Register for an account

X

Enter your name and email address below.

Your email address is used to log in and will not be shared or sold. Read our privacy policy.

X

Website access code

Enter your access code into the form field below.

If you are a Zinio, Nook, Kindle, Apple, or Google Play subscriber, you can enter your website access code to gain subscriber access. Your website access code is located in the upper right corner of the Table of Contents page of your digital edition.

Health

New Genomics X Prize: Sequence 100 Genomes of 100-Year-Olds

80beatsBy Veronique GreenwoodOctober 27, 2011 11:41 PM

Newsletter

Sign up for our email newsletter for the latest science news

old.jpg

Insight into long life is one of the new prize's goals.

In 2006, the Genomics X Prize

competition was announced

: $10 million for sequencing 100 human genomes in 10 days for $10,000 apiece, to be kicked off in 2013. The idea was to spur innovation in technology by asking the (currently) impossible, the hallmark of the X Prize Foundation

. But while sequencing has gotten cheap, it hasn't gotten all that much faster in the last five years, and none of the eight teams

who signed up have ever gotten to the point where such a short time span could be feasible. So, Archon and Medco, the two companies funding the competition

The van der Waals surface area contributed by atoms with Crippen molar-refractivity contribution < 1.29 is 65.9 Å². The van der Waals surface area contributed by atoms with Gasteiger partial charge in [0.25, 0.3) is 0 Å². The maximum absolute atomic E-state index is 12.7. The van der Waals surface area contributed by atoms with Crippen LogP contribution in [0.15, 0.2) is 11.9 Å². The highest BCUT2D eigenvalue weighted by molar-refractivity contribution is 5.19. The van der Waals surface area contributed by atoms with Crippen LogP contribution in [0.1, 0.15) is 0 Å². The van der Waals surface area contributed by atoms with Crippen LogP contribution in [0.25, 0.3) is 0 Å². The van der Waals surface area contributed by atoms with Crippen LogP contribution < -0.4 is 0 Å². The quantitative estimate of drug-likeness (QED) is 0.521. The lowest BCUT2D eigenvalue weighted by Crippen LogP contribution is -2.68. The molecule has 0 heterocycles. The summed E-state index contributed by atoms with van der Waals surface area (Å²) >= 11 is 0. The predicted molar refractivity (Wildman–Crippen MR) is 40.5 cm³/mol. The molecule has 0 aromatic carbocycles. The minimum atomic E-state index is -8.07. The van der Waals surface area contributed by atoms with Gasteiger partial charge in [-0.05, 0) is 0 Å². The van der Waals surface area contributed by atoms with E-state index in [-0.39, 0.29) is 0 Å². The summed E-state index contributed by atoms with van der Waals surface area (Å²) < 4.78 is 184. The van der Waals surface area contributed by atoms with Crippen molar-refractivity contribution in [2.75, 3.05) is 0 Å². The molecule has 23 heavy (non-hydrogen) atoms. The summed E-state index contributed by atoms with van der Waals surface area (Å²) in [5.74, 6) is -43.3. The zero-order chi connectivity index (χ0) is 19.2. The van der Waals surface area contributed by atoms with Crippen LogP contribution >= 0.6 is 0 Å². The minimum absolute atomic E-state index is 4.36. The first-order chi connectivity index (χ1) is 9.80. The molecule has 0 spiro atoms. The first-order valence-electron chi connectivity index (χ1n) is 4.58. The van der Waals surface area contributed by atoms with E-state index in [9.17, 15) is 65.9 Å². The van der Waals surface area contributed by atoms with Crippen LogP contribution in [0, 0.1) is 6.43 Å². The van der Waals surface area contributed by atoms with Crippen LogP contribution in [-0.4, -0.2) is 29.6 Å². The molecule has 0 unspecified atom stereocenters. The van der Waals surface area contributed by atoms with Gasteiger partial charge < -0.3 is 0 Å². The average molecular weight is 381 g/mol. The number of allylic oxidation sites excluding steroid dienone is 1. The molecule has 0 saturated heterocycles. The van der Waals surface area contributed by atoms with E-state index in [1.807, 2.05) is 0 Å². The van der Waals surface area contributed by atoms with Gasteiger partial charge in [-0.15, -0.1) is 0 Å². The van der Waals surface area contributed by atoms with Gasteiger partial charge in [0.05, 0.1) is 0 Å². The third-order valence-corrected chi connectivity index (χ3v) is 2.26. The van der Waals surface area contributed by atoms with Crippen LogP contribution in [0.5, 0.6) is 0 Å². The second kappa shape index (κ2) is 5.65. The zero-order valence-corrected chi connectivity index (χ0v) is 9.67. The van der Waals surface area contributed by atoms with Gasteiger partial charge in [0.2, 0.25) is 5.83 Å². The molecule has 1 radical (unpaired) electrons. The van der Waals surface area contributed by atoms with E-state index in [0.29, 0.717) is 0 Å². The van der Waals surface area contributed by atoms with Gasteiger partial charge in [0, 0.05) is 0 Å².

, have revamped the requirements. This week they've announced the new, improved Genomics X prize

: $10 million for sequencing 100 human genomes in 30 days---but for $1,000 apiece. (Currently, getting your genome sequenced commercially runs about $5000

at the cheapest.) The new version of the competition, which will kick off on January 3, 2013, also has clearer standards for judging: the genomes have to be 98 percent complete and have no more than one error per million nucleotides

. And this time around, they have to be the genomes of old folks---seriously old folks. The foundation is currently recruiting 100 centenarians who will provide samples to the competitors, and the hope is that the competition's byproducts will include not only revolutionary sequencing technology but insights into the genetics of longevity. No one's promising a miracle on that front; longevity is hugely complicated

, and understanding it will require more than a string of DNA bases. But the set up alone is great. Picture a hundred people who were born 40 years before the double helix was discovered

listening to an eager scientist explain why they really (really!) need to spit into this vial. [via ScienceInsider

]

Image courtesy of Monrovia Public Library / flickr

2 Free Articles Left

Want it all? Get unlimited access when you subscribe.

Subscribe

Already a subscriber? Register or Log In

Want unlimited access?

Subscribe today and save 70%

Subscribe

Already a subscriber? Register or Log In